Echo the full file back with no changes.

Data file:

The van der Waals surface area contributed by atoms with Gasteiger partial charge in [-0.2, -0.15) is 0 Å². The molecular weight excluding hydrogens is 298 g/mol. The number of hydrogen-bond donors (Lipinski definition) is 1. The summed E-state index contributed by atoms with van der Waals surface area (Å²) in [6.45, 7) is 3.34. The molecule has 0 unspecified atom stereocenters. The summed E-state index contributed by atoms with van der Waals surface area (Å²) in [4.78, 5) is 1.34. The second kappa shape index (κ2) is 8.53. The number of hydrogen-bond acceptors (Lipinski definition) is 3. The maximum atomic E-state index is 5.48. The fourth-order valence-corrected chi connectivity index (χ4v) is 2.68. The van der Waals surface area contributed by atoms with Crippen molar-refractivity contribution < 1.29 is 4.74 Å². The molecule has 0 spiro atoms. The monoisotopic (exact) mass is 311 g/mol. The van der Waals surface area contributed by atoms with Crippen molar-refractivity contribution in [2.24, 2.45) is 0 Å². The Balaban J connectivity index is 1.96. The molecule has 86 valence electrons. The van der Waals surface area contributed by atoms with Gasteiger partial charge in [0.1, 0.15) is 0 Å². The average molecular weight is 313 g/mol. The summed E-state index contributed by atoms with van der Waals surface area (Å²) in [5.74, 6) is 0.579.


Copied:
The van der Waals surface area contributed by atoms with Gasteiger partial charge in [-0.2, -0.15) is 0 Å². The molecular weight excluding hydrogens is 298 g/mol. The number of hydrogen-bond donors (Lipinski definition) is 1. The summed E-state index contributed by atoms with van der Waals surface area (Å²) in [6.45, 7) is 3.34. The molecule has 0 unspecified atom stereocenters. The summed E-state index contributed by atoms with van der Waals surface area (Å²) in [4.78, 5) is 1.34. The second kappa shape index (κ2) is 8.53. The number of hydrogen-bond acceptors (Lipinski definition) is 3. The maximum atomic E-state index is 5.48. The fourth-order valence-corrected chi connectivity index (χ4v) is 2.68. The van der Waals surface area contributed by atoms with Crippen molar-refractivity contribution < 1.29 is 4.74 Å². The molecule has 0 spiro atoms. The monoisotopic (exact) mass is 311 g/mol. The van der Waals surface area contributed by atoms with Crippen molar-refractivity contribution in [2.24, 2.45) is 0 Å². The Balaban J connectivity index is 1.96. The molecule has 86 valence electrons. The van der Waals surface area contributed by atoms with Gasteiger partial charge in [0.1, 0.15) is 0 Å². The average molecular weight is 313 g/mol. The summed E-state index contributed by atoms with van der Waals surface area (Å²) in [5.74, 6) is 0.579.